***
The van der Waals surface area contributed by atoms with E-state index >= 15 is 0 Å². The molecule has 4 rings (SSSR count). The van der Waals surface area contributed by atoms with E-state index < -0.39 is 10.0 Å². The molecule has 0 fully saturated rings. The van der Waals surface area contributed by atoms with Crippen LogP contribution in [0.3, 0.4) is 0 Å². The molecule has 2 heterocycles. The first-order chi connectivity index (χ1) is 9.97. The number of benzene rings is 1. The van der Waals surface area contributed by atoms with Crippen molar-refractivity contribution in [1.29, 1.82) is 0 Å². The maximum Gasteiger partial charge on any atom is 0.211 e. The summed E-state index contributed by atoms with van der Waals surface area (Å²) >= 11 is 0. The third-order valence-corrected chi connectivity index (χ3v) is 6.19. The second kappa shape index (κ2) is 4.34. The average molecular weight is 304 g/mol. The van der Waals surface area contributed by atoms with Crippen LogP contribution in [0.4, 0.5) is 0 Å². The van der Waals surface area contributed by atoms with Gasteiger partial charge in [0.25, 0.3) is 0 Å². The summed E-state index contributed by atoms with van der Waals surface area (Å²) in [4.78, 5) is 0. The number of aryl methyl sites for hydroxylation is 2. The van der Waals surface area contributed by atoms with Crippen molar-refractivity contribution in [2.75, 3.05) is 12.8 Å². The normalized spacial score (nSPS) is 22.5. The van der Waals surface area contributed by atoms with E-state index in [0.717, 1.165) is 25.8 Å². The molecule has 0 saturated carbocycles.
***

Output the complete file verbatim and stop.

The van der Waals surface area contributed by atoms with E-state index >= 15 is 0 Å². The molecule has 4 rings (SSSR count). The van der Waals surface area contributed by atoms with E-state index < -0.39 is 10.0 Å². The molecule has 0 fully saturated rings. The van der Waals surface area contributed by atoms with Crippen LogP contribution in [0.3, 0.4) is 0 Å². The molecule has 2 heterocycles. The first-order chi connectivity index (χ1) is 9.97. The number of benzene rings is 1. The van der Waals surface area contributed by atoms with Crippen molar-refractivity contribution in [1.29, 1.82) is 0 Å². The maximum Gasteiger partial charge on any atom is 0.211 e. The summed E-state index contributed by atoms with van der Waals surface area (Å²) >= 11 is 0. The third-order valence-corrected chi connectivity index (χ3v) is 6.19. The second kappa shape index (κ2) is 4.34. The average molecular weight is 304 g/mol. The van der Waals surface area contributed by atoms with Crippen LogP contribution in [0.4, 0.5) is 0 Å². The van der Waals surface area contributed by atoms with Gasteiger partial charge in [0.25, 0.3) is 0 Å². The summed E-state index contributed by atoms with van der Waals surface area (Å²) in [4.78, 5) is 0. The number of aryl methyl sites for hydroxylation is 2. The van der Waals surface area contributed by atoms with Crippen molar-refractivity contribution in [2.75, 3.05) is 12.8 Å². The normalized spacial score (nSPS) is 22.5. The van der Waals surface area contributed by atoms with E-state index in [0.717, 1.165) is 25.8 Å². The molecule has 0 saturated carbocycles.